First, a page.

This is one of those classic movies that I’ve often heard about, but had never gotten around to watching. It’s definitely a strange piece of moviemaking, feeling much more like an experimental film than something that got a mainstream release — there’s no proper narrative, it just follows scenes loosely connected by space, of various lengths, but that are mostly tied together by the presence of Jacques Tati. What really struck me though was the fantastic cinematography and art direction, which creates a carefully constructed world that is utopically monotone, yet interestingly lively (especially the restaurant scene). Well worth watching as an interesting piece of cinema, especially on a visual level.
After I decided to do a 1967 movie marathon and started looking at what films had come out that year, I was super excited when I saw that this was a 1967 release. I loved watching Louis de Funes movies when I was a kid, and this was my favorite one, and I watched it countless times (almost as much as I’ve watched some Bond films). Strangely enough, it’s part of a trilogy of Fantomas movies, and I never watched the other ones, I was just obsessed with this one. Watching it again now — probably for the first time in 2-3 decades — I was happy to find it just as fun and funny. It’s not for everyone, but for me it was pure nostalgic bliss.
Of all the 1967 movies I’ve watched during this marathon (which I’m capping at 10), if I had to chose the best, it would be a tie between this and Belle de Jour. The Graduate was even better than I remembered, not only with a story that is still fun to follow, but with cinematography that is insanely innovative and inspired. And there’s of course the terrific soundtrack by Simon & Garfunkel. The strangest thing though was to now be watching this movie and being much older than Mrs. Robinson (Anne Bancroft was 35 years old when she played the role).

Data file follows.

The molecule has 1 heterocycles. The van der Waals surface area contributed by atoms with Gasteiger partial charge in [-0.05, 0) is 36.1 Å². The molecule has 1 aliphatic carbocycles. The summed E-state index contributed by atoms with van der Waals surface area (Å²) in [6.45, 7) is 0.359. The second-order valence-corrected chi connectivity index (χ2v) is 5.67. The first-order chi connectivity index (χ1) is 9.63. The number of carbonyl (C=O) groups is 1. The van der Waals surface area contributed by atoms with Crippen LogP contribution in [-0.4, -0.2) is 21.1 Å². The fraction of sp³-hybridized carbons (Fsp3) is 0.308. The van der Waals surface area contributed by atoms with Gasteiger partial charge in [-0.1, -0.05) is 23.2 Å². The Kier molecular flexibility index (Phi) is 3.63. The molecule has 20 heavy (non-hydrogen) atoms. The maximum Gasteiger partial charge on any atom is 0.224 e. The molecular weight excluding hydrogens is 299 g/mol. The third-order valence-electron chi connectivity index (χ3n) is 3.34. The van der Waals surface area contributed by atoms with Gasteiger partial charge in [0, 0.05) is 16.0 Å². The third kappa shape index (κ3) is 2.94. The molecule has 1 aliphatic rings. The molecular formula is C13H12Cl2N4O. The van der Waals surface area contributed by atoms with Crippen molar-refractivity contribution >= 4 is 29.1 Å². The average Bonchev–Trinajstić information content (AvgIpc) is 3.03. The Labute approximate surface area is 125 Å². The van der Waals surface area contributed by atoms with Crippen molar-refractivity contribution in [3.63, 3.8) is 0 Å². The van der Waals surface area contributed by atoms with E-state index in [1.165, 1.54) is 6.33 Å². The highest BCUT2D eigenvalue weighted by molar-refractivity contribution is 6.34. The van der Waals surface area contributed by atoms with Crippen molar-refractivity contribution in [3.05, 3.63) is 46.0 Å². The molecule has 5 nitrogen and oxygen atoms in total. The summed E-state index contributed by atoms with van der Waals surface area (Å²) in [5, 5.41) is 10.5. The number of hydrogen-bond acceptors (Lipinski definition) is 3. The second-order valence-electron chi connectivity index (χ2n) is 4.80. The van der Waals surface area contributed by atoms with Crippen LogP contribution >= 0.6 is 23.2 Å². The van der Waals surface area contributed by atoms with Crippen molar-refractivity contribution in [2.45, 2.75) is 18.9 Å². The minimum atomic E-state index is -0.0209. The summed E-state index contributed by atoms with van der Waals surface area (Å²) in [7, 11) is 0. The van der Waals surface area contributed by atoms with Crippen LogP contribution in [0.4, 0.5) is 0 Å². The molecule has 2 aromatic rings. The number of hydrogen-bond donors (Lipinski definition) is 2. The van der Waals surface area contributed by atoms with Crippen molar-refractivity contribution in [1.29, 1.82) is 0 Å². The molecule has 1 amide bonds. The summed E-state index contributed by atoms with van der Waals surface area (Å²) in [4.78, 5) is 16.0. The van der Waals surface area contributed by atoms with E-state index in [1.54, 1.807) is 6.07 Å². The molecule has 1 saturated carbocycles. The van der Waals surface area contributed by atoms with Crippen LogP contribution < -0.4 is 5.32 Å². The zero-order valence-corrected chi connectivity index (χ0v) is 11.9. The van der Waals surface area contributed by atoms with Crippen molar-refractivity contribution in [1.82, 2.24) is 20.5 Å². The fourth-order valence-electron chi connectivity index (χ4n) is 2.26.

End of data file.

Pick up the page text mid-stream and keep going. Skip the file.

The thing that I found so strange about this movie is just how wacky it is — most of the characters, including the two mains, are constantly played over-the-top, which for some reason I wasn’t expecting, this being a sorta biopic and all. I liked it so-so, but for me the absolute best moment was the unfortunately too short appearance by Gene Wilder, who absolutely steals the show the whole time he’s on screen (for like 5-10 minutes). I’m glad I watched it.
Just over a week ago, on a Sunday, my wife and I binged the entire season of this series in one day. It’s based on a mystery novel by Hiroshi Mori, one of Japan’s celebrated mystery authors, and it’s one of my wife’s favorites novels, and so when we found out that there was an anime adaptation (dating to a couple of years ago), we decided to check it out, and were hooked on watching the whole thing. It’s a great mystery, and the solution was quite interesting, and one I didn’t manage to guess. Highly recommended if you’re into mystery.